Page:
Yeah, that’s a, that’s a tough question. Because, you know, part of the issue of building competence is also understanding. Think I heard somebody say it once, it’s an evolution, not a revolution, right? You’re not going to do one thing today, and then all of a sudden, be confident, you’re gonna listen to this podcast and go, Oh, I heard how I should do it, and then be confident, it takes time. And so that time, I mean, it’s a lifetime, really, in a lot of ways. But it’s a long, it’s a long process. So it’s, it’s not enough to say, this is how I identify so now I have better self esteem that that’s not really it, you know, part of it is allowing people to live in their identities are going to be more comfortable that way. It’s going to make me more confident if people accept me for the the way I want to identify, right, that’s probably going to increase my self esteem a little bit. But self esteem and confidence are, it’s such a community. And by community, I mean, everything that’s around that person. It’s a community driven process, right? So I can work with a youth softball team, and do a lot of, you know the exercises that we do the activities that we do and help them learn how they can build their skills. In, we focus on three areas competence, courage and resilience. But if they go home, and they’re a parent, but they have a parent who kind of talks to them in the opposite way, or hurts their confidence or hurts their self esteem, they’re not going to develop those skills enough, you know, it’s the same as their parents are great, but then they go play for a coach who’s constantly cutting them down, or, you know, teachers who tell them, you know, you’re a girl, you can’t be an engineer. I’m hoping that doesn’t happen anymore. But you know, it does. So it’s really about that whole community around the girls who are developing. But there’s not really there’s not a short, easy answer to that.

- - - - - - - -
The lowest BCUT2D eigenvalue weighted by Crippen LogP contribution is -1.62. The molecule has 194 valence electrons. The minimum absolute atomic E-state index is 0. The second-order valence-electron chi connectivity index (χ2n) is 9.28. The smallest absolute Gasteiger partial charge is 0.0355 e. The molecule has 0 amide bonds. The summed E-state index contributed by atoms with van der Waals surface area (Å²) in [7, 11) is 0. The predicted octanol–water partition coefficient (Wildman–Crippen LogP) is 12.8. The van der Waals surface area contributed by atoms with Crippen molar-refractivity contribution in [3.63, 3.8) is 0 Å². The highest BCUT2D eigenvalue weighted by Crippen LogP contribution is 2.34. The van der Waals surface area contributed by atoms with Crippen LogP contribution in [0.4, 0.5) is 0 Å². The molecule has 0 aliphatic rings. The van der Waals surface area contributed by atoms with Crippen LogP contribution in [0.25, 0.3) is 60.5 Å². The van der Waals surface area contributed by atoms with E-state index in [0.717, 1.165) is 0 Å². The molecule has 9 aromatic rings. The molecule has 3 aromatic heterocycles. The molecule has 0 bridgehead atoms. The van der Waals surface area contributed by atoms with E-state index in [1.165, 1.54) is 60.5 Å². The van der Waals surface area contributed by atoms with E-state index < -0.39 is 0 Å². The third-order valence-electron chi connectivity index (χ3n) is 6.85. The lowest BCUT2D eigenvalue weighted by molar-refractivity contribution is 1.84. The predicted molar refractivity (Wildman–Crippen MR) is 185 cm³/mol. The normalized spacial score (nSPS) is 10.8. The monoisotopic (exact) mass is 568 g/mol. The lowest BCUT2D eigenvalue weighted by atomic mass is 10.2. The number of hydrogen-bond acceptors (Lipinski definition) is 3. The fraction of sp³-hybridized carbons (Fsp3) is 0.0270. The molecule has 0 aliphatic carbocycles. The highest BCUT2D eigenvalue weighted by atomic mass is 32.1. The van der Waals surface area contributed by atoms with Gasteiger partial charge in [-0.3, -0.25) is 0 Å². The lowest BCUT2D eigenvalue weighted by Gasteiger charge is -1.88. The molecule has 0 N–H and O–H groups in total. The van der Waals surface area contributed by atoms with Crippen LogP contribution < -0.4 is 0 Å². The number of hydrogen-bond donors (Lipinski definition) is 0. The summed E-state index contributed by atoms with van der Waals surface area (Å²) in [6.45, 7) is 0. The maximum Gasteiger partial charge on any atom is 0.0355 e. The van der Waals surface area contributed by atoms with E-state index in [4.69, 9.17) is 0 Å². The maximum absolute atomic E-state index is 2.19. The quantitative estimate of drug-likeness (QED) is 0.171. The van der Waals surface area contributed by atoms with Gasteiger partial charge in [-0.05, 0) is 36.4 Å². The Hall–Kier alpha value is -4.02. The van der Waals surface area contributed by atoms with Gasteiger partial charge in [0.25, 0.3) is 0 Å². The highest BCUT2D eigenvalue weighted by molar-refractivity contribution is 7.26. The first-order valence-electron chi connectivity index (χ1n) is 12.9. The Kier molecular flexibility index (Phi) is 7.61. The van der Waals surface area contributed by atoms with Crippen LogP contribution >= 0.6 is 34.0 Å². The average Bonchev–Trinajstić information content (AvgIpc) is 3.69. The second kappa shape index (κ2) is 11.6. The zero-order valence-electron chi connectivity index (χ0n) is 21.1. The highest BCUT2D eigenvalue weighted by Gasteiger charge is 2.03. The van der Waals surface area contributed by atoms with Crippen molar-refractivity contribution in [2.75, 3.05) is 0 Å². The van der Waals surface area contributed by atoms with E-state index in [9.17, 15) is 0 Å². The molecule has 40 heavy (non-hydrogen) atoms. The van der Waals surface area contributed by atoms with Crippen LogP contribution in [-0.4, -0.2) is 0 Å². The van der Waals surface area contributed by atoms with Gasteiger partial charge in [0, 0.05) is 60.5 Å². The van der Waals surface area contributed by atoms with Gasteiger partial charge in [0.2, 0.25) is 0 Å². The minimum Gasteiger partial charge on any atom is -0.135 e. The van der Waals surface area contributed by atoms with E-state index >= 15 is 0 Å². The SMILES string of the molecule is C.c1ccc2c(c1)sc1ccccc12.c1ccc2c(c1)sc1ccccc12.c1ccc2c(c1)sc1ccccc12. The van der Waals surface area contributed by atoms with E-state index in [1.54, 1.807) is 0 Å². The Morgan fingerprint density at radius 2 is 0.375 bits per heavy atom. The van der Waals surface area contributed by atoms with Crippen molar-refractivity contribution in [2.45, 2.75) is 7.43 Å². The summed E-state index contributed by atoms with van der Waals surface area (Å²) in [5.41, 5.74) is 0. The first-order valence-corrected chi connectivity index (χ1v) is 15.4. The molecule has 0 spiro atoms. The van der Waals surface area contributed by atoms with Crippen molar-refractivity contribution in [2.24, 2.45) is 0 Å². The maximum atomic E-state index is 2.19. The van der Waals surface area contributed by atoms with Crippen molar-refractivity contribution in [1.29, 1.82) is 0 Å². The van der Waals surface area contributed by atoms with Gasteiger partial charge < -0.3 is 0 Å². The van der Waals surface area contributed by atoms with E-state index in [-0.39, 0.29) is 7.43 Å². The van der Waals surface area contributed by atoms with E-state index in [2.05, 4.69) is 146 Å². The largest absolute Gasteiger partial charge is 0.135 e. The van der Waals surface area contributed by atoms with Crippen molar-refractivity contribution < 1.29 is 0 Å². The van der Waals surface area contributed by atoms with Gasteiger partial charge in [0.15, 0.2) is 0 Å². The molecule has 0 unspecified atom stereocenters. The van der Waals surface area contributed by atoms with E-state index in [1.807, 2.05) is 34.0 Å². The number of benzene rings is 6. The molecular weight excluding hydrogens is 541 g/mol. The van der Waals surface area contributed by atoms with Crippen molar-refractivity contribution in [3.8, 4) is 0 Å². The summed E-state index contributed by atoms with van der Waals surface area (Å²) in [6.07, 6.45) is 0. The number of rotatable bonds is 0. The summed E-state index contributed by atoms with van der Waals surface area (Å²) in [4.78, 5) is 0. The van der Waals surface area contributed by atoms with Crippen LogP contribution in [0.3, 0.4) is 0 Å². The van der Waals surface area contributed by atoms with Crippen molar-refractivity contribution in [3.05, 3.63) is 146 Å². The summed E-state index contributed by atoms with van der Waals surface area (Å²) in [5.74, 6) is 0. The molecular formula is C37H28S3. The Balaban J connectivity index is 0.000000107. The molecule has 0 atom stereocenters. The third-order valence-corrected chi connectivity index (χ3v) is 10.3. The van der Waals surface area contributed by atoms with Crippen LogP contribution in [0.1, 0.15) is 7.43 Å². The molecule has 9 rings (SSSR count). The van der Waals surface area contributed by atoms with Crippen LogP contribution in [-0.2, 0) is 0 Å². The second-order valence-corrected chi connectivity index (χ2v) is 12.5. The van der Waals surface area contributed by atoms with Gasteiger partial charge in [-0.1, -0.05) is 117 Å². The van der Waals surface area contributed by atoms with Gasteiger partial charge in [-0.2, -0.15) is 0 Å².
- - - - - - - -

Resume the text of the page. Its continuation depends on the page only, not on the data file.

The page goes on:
george grombacher 15:52
And probably, nor nor should they be. But again, I really, I think that you, you articulated that really well, and those values of confidence, courage and resilience, that really resonates a lot with me, and making sure that we’re positioning ourselves and young people to have those reinforce so that you’re not getting different messaging from one person in particular, I’m sure. If your parents are telling you one thing, and then your coach is telling you something totally different. That’s just kind of productive, for sure.

Stephanie Gabbert 16:24